The Future of Uniforms: Sustainable Clothing from Tibard
Environmental awareness is growing. We analyse every aspect of our consumption, like never before. From the food we eat to how we travel, increasing our efficiency and decreasing our footprint is a necessity.
Clothing is just the next step!
Textiles and clothing are a significant contributor to global emissions. A recent EU report stated that between 2-10% of Europe's environmental damage came from these industries. Fast fashion and disposable trends emphasise mass production and cheap costs with no regard for how harmful both on a climatic and social level.
Workwear and uniforms are just one part of this industry, but it's time we all face up to this responsibility.
Our industry is at the start of a long and complex transition period towards sustainability. With increased societal awareness comes increased scrutiny.
Environmentally sustainable clothing options are more popular now than ever. Utilising your uniform as a showcase for your environmental and social responsibility is an effective method of standing out from the crowd.
We want to let you know about the organic, recycled and ethical products we have available to buy from our website right now from the world's best sustainable clothing brands. And we're going to dive deep into the manufacturing options available and highlight the innovative eco-fabrics that can now be utilised for bespoke garments.
Let's start with sustainability.
Every year over 10,000 are lost due to the pesticides in the cotton farming industry. The chemical interference and human cost are undeniable.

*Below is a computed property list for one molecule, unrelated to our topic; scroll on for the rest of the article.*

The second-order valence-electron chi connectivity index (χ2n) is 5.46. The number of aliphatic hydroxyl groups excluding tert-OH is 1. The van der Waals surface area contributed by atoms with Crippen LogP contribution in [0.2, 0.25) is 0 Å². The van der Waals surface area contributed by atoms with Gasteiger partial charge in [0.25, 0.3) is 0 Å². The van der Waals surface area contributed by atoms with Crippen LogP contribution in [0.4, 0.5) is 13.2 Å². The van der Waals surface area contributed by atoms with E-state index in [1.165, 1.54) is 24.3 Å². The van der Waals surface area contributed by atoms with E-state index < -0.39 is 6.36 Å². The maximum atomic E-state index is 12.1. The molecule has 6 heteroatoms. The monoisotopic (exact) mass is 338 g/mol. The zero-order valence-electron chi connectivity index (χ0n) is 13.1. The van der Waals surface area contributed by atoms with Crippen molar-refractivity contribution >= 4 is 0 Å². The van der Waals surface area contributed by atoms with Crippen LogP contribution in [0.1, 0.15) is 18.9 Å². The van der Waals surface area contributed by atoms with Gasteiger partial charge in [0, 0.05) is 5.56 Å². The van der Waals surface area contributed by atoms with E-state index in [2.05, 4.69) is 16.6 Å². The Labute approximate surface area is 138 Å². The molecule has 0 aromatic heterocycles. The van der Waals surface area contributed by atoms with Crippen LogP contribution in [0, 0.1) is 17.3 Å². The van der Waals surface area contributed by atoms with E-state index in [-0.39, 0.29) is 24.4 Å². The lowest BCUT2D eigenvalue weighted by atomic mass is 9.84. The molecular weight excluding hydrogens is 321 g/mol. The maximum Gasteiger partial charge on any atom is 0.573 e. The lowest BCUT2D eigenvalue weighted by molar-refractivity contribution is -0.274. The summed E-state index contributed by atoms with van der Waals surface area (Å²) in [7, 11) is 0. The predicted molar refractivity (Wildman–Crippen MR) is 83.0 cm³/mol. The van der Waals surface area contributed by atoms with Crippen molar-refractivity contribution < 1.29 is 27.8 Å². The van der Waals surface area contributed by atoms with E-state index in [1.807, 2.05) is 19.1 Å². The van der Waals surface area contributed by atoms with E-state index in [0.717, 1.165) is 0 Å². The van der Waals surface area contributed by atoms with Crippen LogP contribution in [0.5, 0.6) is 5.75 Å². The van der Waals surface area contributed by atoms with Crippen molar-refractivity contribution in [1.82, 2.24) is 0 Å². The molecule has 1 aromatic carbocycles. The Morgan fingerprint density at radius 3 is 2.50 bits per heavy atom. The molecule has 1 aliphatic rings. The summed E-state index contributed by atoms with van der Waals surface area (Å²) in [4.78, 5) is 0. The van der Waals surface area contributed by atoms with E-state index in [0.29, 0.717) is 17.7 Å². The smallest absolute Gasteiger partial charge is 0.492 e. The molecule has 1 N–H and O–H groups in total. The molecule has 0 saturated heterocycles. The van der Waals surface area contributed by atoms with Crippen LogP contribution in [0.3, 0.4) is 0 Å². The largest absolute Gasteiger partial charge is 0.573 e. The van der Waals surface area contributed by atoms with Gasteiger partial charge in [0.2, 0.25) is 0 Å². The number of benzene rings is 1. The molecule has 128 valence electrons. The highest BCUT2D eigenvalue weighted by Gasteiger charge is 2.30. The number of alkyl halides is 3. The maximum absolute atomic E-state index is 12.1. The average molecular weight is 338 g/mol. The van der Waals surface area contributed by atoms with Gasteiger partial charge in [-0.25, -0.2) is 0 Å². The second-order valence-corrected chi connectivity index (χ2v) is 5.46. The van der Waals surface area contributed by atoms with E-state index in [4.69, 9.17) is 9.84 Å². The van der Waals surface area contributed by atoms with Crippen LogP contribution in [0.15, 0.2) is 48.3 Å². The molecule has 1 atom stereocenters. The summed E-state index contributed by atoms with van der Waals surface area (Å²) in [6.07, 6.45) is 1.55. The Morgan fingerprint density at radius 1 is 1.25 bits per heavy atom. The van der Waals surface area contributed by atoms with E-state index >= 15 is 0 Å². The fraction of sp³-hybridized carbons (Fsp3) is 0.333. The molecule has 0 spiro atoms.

On top of that, the industry is doing irreversible damage to the environment with every 'fast fashion' t-shirt. A plain cotton t-shirt can require up to 2,900 litres of water to produce. The majority of that comes in the dyeing and weaving process, but it is a truly staggering number.
As you can see above, purchasing organic or recycled garments saves an enormous amount of energy and resources.
But there is an additional benefit to organic cotton clothing; how it feels. The revised manufacturing process and the lack of chemical interference makes the texture far softer and safer for the skin. So purchasing an eco-t-shirt, simply put, you're getting a better one too.
You'll find our new environmentally friendly collection on the Sustainable Page. But we want to provide a little insight into each of the main eco brands and their contribution to the environmentally friendly clothing market.
First up its Stanley & Stella.
Stanley & Stella are pioneers in the casualwear industry. Since their founding, they have passionately advocated the need for change in textiles and clothing manufacturing. From the materials they use, namely organic cotton and recycled polyester, to their implementation of the Fair Wear Foundation's practices, the environmental and ethical credentials are without equal in the workwear industry. They are one of, if not the best ethical clothing brands in the UK.